Gaining competitive advantage by crafting a compelling brand name

Were you ever been caught in a situation where you have a great business idea but you’re clueless on where to start? You have a great product or service, and you firmly believe that this will be the next big thing. But then you ask yourself, “How shall I name my product?”
These are hurdles that hinder aspiring entrepreneurs to transform their ideas to reality. Branding can be daunting task. And if not done right, it can significantly tarnish your brand image. Creating a name with the perfect fit is a challenge for most us. Choosing a name requires an exhaustive research and usually consumes a lot of time. A brand name is one of the most powerful piece of messaging. It’s also one of the most ubiquitous components of any branding program.
A research conducted by the Japan Economic Times reveals that out of 139 marketing professionals, majority said that the brand name is the most important element in branding. More important than the slogan and the logo. Moreover, According to Al Ries , a world renowned author and a marketing strategist:
“Your name stands alone on the internet, so you better have a good one.”
– Al Ries, The Law of Proper Name
Due to the complexity of the branding process, people come up with their own strange ideas to cut the chase.
In Egypt, a couple named their first born daughter “Facebook”. They were inspired by the role Social Media in the Jan 25 2011 revolution in Cairo’s Tahrir Square. The father, Jamal Ibrahim, was so happy with Facebooks’s role in organizing protests in Tahrir Square and the nearby cities. He named his daughter “Facebook Jamal Ibrahim”.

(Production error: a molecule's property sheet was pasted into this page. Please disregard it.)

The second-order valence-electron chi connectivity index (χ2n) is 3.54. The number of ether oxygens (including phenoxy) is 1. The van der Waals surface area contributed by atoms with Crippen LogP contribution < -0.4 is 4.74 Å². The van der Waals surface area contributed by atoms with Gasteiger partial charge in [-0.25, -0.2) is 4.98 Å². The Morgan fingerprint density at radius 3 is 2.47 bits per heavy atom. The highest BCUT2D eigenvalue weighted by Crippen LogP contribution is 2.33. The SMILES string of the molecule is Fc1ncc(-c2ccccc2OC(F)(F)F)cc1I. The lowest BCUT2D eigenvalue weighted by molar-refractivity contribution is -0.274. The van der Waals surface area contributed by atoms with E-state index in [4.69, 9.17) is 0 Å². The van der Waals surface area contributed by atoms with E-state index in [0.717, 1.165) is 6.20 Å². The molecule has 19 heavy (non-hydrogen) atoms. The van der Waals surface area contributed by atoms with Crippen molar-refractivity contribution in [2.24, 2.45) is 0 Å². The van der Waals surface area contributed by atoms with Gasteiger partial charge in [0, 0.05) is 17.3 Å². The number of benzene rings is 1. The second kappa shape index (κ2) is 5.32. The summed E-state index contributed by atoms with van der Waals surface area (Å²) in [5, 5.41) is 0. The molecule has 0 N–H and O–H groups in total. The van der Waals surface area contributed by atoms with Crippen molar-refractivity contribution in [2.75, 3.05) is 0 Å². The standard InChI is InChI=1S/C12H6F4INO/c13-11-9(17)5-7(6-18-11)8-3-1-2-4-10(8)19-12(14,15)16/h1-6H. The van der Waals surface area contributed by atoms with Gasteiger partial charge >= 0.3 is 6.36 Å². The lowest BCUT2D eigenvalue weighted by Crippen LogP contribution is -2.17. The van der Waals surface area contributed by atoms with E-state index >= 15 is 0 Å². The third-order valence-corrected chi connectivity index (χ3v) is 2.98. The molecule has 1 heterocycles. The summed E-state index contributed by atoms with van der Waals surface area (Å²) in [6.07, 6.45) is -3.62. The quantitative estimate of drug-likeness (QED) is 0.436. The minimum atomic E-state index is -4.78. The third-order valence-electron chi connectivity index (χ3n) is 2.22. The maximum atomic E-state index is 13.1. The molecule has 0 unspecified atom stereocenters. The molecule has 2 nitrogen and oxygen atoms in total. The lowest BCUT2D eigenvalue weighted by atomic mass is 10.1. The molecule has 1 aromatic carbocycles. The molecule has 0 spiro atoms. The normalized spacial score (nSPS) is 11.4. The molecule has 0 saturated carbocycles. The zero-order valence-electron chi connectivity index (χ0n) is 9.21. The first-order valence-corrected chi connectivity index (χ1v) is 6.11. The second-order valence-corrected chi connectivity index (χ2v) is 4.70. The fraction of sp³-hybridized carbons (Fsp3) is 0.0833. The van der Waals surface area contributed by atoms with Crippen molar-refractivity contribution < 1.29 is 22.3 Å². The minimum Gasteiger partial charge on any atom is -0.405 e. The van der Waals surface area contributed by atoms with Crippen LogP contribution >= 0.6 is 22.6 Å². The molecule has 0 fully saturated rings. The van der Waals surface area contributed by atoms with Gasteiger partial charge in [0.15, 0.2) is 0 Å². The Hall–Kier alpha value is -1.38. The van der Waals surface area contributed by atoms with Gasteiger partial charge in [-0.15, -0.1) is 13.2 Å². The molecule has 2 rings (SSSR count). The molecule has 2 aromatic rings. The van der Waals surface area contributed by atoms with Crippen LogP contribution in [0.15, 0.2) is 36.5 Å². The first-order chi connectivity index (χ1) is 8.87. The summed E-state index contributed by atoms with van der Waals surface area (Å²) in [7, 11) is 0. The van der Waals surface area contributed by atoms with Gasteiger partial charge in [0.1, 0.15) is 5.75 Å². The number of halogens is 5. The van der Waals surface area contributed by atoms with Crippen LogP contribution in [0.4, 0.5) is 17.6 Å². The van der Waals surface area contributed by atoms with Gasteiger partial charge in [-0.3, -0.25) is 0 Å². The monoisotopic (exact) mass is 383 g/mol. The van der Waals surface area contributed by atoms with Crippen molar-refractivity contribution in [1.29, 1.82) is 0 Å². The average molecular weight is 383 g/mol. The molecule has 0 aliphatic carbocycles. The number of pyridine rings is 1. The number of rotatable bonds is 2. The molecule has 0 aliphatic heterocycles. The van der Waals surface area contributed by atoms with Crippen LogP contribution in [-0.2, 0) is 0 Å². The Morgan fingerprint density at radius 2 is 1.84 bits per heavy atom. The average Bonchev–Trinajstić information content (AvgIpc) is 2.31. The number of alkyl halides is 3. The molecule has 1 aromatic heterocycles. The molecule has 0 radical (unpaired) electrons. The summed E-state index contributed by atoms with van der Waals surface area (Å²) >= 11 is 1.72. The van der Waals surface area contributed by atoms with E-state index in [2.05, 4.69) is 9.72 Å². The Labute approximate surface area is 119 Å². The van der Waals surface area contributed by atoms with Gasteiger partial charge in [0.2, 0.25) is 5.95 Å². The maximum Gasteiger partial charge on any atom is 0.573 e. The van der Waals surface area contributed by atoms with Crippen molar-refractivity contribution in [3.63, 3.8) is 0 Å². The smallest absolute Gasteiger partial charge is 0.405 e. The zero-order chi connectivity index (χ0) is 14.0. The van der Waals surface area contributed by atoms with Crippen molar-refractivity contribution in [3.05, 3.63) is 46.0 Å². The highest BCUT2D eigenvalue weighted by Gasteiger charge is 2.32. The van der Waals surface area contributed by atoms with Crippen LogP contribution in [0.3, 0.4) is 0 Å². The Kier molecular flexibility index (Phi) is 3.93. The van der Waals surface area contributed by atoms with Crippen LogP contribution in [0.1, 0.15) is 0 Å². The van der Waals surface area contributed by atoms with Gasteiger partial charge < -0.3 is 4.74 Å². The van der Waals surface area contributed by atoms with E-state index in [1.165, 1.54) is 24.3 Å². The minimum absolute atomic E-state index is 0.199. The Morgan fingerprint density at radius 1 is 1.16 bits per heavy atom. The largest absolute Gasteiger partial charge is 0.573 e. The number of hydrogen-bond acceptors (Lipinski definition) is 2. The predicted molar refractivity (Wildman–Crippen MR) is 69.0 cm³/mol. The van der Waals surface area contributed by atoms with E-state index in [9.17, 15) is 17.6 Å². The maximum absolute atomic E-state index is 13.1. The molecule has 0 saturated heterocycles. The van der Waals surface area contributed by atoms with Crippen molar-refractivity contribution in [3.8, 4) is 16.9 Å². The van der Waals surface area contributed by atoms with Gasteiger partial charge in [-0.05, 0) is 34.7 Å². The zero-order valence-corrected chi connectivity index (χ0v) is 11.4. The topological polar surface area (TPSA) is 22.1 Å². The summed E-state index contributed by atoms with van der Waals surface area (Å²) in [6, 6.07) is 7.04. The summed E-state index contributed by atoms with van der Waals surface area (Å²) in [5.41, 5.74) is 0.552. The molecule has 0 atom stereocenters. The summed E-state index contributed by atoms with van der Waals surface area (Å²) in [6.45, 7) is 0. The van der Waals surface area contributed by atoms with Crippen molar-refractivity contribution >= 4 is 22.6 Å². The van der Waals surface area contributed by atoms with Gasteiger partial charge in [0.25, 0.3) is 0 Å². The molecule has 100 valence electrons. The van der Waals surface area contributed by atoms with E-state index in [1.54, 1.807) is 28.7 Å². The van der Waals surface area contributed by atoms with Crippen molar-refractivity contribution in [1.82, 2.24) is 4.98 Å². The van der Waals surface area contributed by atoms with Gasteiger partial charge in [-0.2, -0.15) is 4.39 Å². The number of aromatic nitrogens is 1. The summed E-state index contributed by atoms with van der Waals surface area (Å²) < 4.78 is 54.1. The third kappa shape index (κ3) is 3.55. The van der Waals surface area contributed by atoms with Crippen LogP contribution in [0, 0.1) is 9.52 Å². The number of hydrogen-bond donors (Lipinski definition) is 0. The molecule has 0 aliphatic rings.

Filipinos on the other hand, are such creative lads. They never run out of ideas. They can come up with a plethora of permutations combining their children’s first names. They always show off an uncanny output. Examples are Rubylyn Bakeshop (names Ruby and Lyn combined) and Lilyma Enterprises (Lily and Mario combined), just to name a few. In the eyes of the owners, that’s the best brand name ever created. Though they were relieved from going through the tedious branding process and avoided paying off the Branding expert’s hefty fees, this tactic is ephemeral. This may work locally, but will eventually falter when the product reaches the international scene. So if you want to build a great brand, don’t name your dog Blackie. Don’t just be creative, be smart. Always anticipate that overtime, your brand will go global. It pays to be ready.
OK, let’s get into it.
Here are the 3 characteristics of a great product name:
1. Limit your name to under 10 characters.
Using about 6-7 chars to a name is ideal. Of course, there will be exceptions. This is not carved in stone. There are some great brands that are longer that 10 chars. Like National Geographic, Harley- Davidson, and Coffee Bean and Tea Leaf (CBTL). However, overtime these long brand names discovered the benefits of using a shorter version of their names via abbreviation or the use of acronyms. Network Solutions eventually bought for ease of use. Ergo, if you can create a short name early on, the better. Shorter names are ideal for so many reasons:
  • It’s easy to remember,
  • Easy to type when people search in Google.
  • Easy logo placement in advertising mediums.
2. Remember “USSR” – Unique, Easy to Say, Spell, and Remember